Indeed, this graveyard of last resort hides wrongdoing by some of the very individuals and institutions charged with protecting New Yorkers, including court-appointed guardians and nursing homes. And at a time when many still fear a potter’s field as the ultimate indignity, the secrecy that shrouds Hart Island’s dead also veils the city’s haphazard treatment of their remains.
Racist monster is also sexist monster:
The New York Times interviewed dozens of women who had worked with or for Mr. Trump over the past four decades, in the worlds of real estate, modeling and pageants; women who had dated him or interacted with him socially; and women and men who had closely observed his conduct since his adolescence. In all, more than 50 interviews were conducted over the course of six weeks.
Their accounts — many relayed here in their own words — reveal unwelcome romantic advances, unending commentary on the female form, a shrewd reliance on ambitious women, and unsettling workplace conduct, according to the interviews, as well as court records and written recollections. The interactions occurred in his offices at Trump Tower, at his homes, at construction sites and backstage at beauty pageants. They appeared to be fleeting, unimportant moments to him, but they left lasting impressions on the women who experienced them.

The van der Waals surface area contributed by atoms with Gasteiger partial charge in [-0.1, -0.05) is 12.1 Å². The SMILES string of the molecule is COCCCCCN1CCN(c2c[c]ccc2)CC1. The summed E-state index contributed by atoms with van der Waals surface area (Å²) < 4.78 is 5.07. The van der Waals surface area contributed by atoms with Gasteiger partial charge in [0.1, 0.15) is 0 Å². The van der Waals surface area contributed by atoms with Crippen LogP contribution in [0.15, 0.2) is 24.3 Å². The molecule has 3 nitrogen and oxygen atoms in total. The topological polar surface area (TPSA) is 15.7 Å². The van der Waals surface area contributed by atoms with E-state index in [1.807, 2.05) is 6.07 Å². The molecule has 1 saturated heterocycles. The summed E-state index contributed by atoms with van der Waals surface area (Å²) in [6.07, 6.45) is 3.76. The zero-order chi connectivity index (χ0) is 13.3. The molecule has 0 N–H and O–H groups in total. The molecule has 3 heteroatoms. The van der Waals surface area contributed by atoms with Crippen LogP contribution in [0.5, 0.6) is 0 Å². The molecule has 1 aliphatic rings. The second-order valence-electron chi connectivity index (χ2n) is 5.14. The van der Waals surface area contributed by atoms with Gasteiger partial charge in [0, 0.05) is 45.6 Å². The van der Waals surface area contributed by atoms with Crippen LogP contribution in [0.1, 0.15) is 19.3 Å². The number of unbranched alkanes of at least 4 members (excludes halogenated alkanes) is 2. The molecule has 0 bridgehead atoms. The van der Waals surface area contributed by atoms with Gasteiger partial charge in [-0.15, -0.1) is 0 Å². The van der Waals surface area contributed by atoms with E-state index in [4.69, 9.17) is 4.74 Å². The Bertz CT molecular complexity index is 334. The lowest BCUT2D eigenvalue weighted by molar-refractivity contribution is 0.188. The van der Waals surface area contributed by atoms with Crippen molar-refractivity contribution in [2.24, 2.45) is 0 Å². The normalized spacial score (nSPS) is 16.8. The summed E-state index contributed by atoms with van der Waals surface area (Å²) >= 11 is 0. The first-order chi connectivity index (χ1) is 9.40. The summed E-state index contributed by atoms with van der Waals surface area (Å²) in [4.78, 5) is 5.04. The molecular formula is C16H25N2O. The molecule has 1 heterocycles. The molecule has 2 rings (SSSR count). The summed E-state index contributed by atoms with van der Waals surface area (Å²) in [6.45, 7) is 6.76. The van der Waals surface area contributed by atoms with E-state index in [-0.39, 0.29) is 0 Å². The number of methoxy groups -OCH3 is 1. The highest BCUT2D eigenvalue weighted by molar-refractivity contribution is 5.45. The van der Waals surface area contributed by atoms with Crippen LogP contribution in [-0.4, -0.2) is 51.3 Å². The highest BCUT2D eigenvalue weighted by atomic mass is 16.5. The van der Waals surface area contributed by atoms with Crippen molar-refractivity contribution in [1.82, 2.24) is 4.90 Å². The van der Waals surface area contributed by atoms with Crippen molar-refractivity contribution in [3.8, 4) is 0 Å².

It’s a shame that popcorn isn’t allowed in the grand theaters of Cannes, because if ever a movie called for binge eating out of a tub, eyes riveted to the screen, it’s Park Chan-Wook’s The Handmaiden (French title:Madamoiselle), which jolted awake every bleary-eyed reporter at its packed debut screening Saturday morning. An adaptation of Welsh author Sarah Waters’s kinky, award-winning 2002 historical crime novelFingersmith set in Victorian England, Park moves the action to 1930s Korea under Japanese colonialism, where class and tradition still loomed large, but a rich family could flaunt status by having electricity — which plays a dramatic role in the movie — in their big homes.